Additionally, EL AL and ALERO aren't very well known in the general American public (EL AL is an Israeli airline and the ALERO was discontinued in 2004). I'd love to see less use of these in Monday grids.

Overall, a really nice piece of work from Ed to start the week. Strong construction work and a great theme, opaque to me until the last lamb had flown.

1
H
2
I
3
D
4
A
5
G
6
E
7
G
8
A
9
P
10
O
11
H
12
M
13
E
14
A
M
O
15
R
O
C
O
C
O
16
M
I
C
A
17
W
H
E
18
R
E
O
H
W
H
E
19
R
E
H
A
S
20
K
O
R
E
A
21
O
N
O
22
A
G
O
N
Y
23
G
M
24
C
25
S
O
26
N
I
A
27
R
28
E
G
A
L
29
E
30
I
N
S
31
P
32
O
33
T
34
O
E
D
I
P
U
S
35
R
36
E
X
37
E
W
E
38
R
A
G
E
S
39
T
A
G
40
P
41
L
E
N
A
42
E
T
E
43
R
A
N
G
44
E
R
O
V
E
R
45
M
A
D
46
M
47
A
X
48
S
E
E
P
E
D
49
E
L
S
50
I
51
E
52
C
S
I
53
A
54
L
55
E
R
O
56
D
V
57
R
58
A
N
59
D
60
U
61
P
62
M
Y
L
I
T
63
T
L
E
D
64
O
G
G
O
N
E
65
F
R
A
T
66
A
E
R
A
T
E
67
O
T
S
68
M
E
L
S
69
T
R
Y
S
T
S
70
M
O
O
© 2013, The New York TimesNo. 1028 ( 23,365 )
Across
1
Concealed : HID
4
It's wide in a May-December romance : AGEGAP
10
Quaint words of worry : OHME
14
"I love," to Ovid : AMO
15
Elaborate architectural style : ROCOCO
16
Mineral in thin sheets : MICA
17
With 62-Across, question in a children's song : WHEREOHWHEREHAS
20
Seoul's land : KOREA
21
Yoko who loved John : ONO
22
Hellish suffering : AGONY
23
Yukon S.U.V. maker : GMC
25
Justice Sotomayor : SONIA
27
Entertain in a festive manner : REGALE
30
*It's a happening place : INSPOT
34
*Sophocles tragedy : OEDIPUSREX
37
Ram's mate : EWE
38
Rants : RAGES
39
Action before crying "You're it!" : TAG
40
Full political assemblies : PLENA
42
Summer: Fr. : ETE
43
*British luxury S.U.V. : RANGEROVER
45
*Star-making title role for Mel Gibson : MADMAX
48
Oozed : SEEPED
49
___ the Cow (Borden symbol) : ELSIE
52
TV forensic series : CSI
53
Old Olds model : ALERO
56
TiVo, for one : DVR
58
Words often after the lowest-priced in a series of items : ANDUP
62
See 17-Across : MYLITTLEDOGGONE
65
Sorority's counterpart, for short : FRAT
66
Infuse with oxygen : AERATE
67
Extra periods of play, in brief : OTS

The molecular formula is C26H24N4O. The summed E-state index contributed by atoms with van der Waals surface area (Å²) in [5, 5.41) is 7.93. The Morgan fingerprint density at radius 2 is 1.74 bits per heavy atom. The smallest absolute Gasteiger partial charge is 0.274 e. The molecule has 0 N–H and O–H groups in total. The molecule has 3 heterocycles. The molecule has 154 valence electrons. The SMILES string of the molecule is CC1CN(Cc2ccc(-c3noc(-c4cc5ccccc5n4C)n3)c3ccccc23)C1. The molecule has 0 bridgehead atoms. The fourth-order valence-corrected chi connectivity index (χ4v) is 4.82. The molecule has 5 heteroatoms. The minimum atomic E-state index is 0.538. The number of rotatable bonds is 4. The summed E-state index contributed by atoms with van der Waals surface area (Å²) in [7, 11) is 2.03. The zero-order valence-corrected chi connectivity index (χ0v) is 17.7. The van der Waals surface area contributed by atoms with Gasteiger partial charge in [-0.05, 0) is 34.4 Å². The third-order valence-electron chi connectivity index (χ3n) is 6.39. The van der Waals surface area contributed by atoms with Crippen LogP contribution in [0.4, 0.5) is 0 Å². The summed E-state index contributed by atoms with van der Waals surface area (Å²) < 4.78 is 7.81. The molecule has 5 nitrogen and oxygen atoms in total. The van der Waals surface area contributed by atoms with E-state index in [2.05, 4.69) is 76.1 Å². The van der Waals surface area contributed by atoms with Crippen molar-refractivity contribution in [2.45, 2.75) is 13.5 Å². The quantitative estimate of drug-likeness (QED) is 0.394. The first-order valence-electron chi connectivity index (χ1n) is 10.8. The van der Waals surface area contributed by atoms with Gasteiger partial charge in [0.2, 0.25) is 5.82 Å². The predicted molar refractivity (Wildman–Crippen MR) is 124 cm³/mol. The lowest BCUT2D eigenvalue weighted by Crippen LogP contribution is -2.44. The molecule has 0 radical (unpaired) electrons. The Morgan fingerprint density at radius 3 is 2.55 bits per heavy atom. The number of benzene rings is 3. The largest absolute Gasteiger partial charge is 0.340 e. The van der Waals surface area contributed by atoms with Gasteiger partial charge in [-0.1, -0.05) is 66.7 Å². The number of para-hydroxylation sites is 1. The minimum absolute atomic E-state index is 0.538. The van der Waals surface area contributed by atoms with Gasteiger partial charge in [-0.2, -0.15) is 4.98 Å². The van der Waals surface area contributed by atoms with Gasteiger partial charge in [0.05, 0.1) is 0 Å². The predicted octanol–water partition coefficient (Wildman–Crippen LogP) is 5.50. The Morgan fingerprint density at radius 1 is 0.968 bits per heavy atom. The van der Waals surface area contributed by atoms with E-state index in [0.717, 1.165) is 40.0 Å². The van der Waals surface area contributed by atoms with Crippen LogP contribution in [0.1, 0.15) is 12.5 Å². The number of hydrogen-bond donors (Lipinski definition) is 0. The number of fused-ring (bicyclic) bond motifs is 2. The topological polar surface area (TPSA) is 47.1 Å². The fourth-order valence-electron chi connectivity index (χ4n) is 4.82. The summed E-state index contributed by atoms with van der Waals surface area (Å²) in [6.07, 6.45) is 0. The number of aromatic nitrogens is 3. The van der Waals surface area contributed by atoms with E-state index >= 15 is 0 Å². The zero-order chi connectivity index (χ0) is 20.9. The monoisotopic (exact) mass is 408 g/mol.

68
1970s-'80s sitcom diner : MELS
69
Secret get-togethers : TRYSTS
70
Oink : pig :: ___ : cow : MOO
Down
1
Dove's opposite : HAWK
2
"If you ask me," in chat rooms : IMHO
3
Thinker's counterpart : DOER
4
Localized charts : AREAMAPS
5
Liquidy gunk : GOO
6
Verbal feedback? : ECHO
7
Fancy dresses : GOWNS
8
Sneezer's sound : ACHOO
9
"The Raven" writer : POE
10
Pricey watches : OMEGAS
11
Song syllables before "It's off to work we go" : HIHO
12
Thom ___ shoes : MCAN
13
"Duck soup" : EASY
18
Jackson a k a Mr. October : REGGIE
19
Reason for a game delay : RAIN
24
Gulager of "The Last Picture Show" : CLU
26
Veto : NIX
27
Rodeo rope : REATA
28
Sidled (along) : EDGED
29
"Cómo ___ usted?" : ESTA
31
"Pet" annoyance : PEEVE
32
Possessed : OWNED
33
Tiny bit of crying : TEAR
34
City near Provo : OREM
35
Managed : RAN
36
Messy Halloween missiles : EGGS
40
Forewarns : PRESAGES
41
Cantering : LOPING
43
Doc's written orders : RXS
44
Common Market inits. : EEC
46
Scouts earn them : MERITS
47
Tons : ALOT
50
Aesop's grasshopper, for one : IDLER
51
The "E" in EGBDF : EVERY
53
Having two bands, as most radios : AMFM
54
Apollo plucked it : LYRE
55
Airline to Israel : ELAL
57
Food label figs. : RDAS
59
"Indiana Jones and the Temple of ___" : DOOM
60
"Do ___ others as ..." : UNTO
61
Cuban money : PESO
63
Tit for ___ : TAT
64
Giant among baseball's Giants : OTT

Answer summary: 2 unique to this puzzle, 1 unique to Shortz Era but used previously.